How to break-in your engine — General Aviation News (2024)

How to break-in your engine — General Aviation News (1)

By Paul McBride · ·

I recently received a letter asking about engine break-in following overhaul. This is a subject that should be of interest to everyone, even though you may never actually have the opportunity to break-in an engine during your flying years.

How to break-in your engine — General Aviation News (2)It makes no difference whether it is a factory new, factory rebuilt, factory overhaul, or an engine overhauled in the field, the most important rule regarding engine break-in is don’t baby it! These same break-in procedures also apply if a cylinder replacement takes place during the life of the engine.

Every factory engine comes with information as to how an engine should be broken in following installation. Most field overhaul facilities also provide similar information, which may be more specific for their overhaul and should be followed to assure proper break-in occurs.

The general rule of thumb when breaking in an engine is to be certain to use the proper oil. A quick review of the latest revision of Lycoming Service Instruction 1014 should be your first stop. Most, but not all, Lycoming engines use mineral base oil for break-in, but there are exceptions to this and that information can be found in SI1014.

When I say “don’t baby it,” what that means is that using lower power settings for break-in is not recommended. Using full power for takeoff and climb is not harmful to the newly installed engine and serves the engine well for a proper break-in. However, all engine temperatures should be monitored closely to ensure overheating does not occur.

To get good ring seating, we must keep the power up during takeoff, climb and cruise in order to expand the piston rings and force them against the cylinder walls, which causes the ring to seat. I usually recommend the aircraft be cruised at 65% to 75% to accomplish good break-in. If the engine were mine, I’d use 75% power for cruise. You must also keep in mind that break-in should occur at altitudes typically under 5,000 feet where 75% power can be attained on normally aspirated engines. Density altitudes in excess of this will not allow the engine to develop sufficient cruise power for a good break-in.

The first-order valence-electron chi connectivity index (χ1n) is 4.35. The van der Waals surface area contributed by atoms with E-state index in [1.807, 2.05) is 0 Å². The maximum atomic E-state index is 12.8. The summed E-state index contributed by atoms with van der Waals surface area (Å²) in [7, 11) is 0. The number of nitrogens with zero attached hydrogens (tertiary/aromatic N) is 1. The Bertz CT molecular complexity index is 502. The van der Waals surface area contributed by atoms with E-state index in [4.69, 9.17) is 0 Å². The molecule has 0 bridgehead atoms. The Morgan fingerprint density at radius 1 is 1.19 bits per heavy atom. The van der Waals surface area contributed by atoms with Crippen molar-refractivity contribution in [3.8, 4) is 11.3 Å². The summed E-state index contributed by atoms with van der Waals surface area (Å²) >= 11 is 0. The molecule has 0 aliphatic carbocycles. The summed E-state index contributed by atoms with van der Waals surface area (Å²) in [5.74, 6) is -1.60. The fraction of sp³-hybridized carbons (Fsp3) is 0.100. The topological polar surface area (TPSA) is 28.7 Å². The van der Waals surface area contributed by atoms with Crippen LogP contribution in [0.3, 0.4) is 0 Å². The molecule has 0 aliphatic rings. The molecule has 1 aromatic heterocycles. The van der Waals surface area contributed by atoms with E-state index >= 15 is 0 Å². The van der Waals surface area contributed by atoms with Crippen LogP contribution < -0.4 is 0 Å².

From my experience, if an engine is operated properly, the break-in will usually take place within the first 25 hours or sooner. The key that will let you know break-in has occurred is when the oil consumption stabilizes. Once the oil consumption stabilizes, you may then switch to an AD (ashless dispersant) oil of your choice.

Once again, I cannot emphasize enough that you must read the engine manufacturer’s or overhauler’s recommended procedures for proper engine break-in. Failure to do this may cause improper break-in and cause high oil consumption and costly repairs to correct this situation.

Paul McBride, an expert on engines, retired after almost 40 years with Lycoming. Send your questions to:

How to break-in your engine — General Aviation News (3)

About Paul McBride

Paul McBride, an expert on engines, retired after almost 40 years with Lycoming.

Send your questions to

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  1. How to break-in your engine — General Aviation News (4)John George says

    I am about to break in a brand new IO540 in my Piper Malibu Mirage.
    With the demise of the Aussie $ the cost of this unit down under is substantial so I need to get this right.
    Thanks Paul for your advice, it’s like the beginning of a relationship, the proper respect has to be shown , the better it is done the longer the relationship lasts!

  2. How to break-in your engine — General Aviation News (5)Michel FENOUIL says

    Good evening Paul,
    Following a VNIP I finished 25 hours break-in period of my O-360-A1A (with mineral oil 80), and since I put usual oil spark plugs bottom do not work (200 RPM drop on “L” selection), they are oil-fouled.
    We opened the air intake pipes and we found oil in it (from where does it come ?).